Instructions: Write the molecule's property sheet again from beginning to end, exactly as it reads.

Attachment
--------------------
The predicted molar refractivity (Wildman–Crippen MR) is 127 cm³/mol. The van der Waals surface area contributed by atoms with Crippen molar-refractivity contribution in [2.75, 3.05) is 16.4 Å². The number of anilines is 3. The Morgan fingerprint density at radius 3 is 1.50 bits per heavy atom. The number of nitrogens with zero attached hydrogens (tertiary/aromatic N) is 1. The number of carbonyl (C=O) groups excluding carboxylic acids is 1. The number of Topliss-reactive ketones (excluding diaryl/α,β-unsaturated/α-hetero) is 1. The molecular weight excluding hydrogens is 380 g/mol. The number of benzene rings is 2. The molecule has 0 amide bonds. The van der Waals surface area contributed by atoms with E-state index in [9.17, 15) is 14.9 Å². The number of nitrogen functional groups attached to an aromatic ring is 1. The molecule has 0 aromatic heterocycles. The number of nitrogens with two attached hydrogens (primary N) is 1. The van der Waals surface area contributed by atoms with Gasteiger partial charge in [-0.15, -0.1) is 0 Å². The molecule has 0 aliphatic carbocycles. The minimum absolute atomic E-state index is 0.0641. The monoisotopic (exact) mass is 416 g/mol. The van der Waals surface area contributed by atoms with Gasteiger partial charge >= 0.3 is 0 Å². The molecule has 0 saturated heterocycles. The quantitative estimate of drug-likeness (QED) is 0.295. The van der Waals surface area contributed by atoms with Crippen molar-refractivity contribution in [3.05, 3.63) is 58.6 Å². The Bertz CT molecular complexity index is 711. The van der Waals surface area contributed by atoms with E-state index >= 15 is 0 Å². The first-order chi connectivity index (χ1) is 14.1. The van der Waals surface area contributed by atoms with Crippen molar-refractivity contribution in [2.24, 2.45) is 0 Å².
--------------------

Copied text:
The predicted molar refractivity (Wildman–Crippen MR) is 127 cm³/mol. The van der Waals surface area contributed by atoms with Crippen molar-refractivity contribution in [2.75, 3.05) is 16.4 Å². The number of anilines is 3. The Morgan fingerprint density at radius 3 is 1.50 bits per heavy atom. The number of nitrogens with zero attached hydrogens (tertiary/aromatic N) is 1. The number of carbonyl (C=O) groups excluding carboxylic acids is 1. The number of Topliss-reactive ketones (excluding diaryl/α,β-unsaturated/α-hetero) is 1. The molecular weight excluding hydrogens is 380 g/mol. The number of benzene rings is 2. The molecule has 0 amide bonds. The van der Waals surface area contributed by atoms with E-state index in [9.17, 15) is 14.9 Å². The number of nitrogen functional groups attached to an aromatic ring is 1. The molecule has 0 aromatic heterocycles. The number of nitrogens with two attached hydrogens (primary N) is 1. The van der Waals surface area contributed by atoms with Gasteiger partial charge in [-0.15, -0.1) is 0 Å². The molecule has 0 aliphatic carbocycles. The minimum absolute atomic E-state index is 0.0641. The monoisotopic (exact) mass is 416 g/mol. The van der Waals surface area contributed by atoms with Gasteiger partial charge >= 0.3 is 0 Å². The molecule has 0 saturated heterocycles. The quantitative estimate of drug-likeness (QED) is 0.295. The van der Waals surface area contributed by atoms with Crippen molar-refractivity contribution in [3.05, 3.63) is 58.6 Å². The Bertz CT molecular complexity index is 711. The van der Waals surface area contributed by atoms with E-state index >= 15 is 0 Å². The first-order chi connectivity index (χ1) is 14.1. The van der Waals surface area contributed by atoms with Crippen molar-refractivity contribution in [2.24, 2.45) is 0 Å².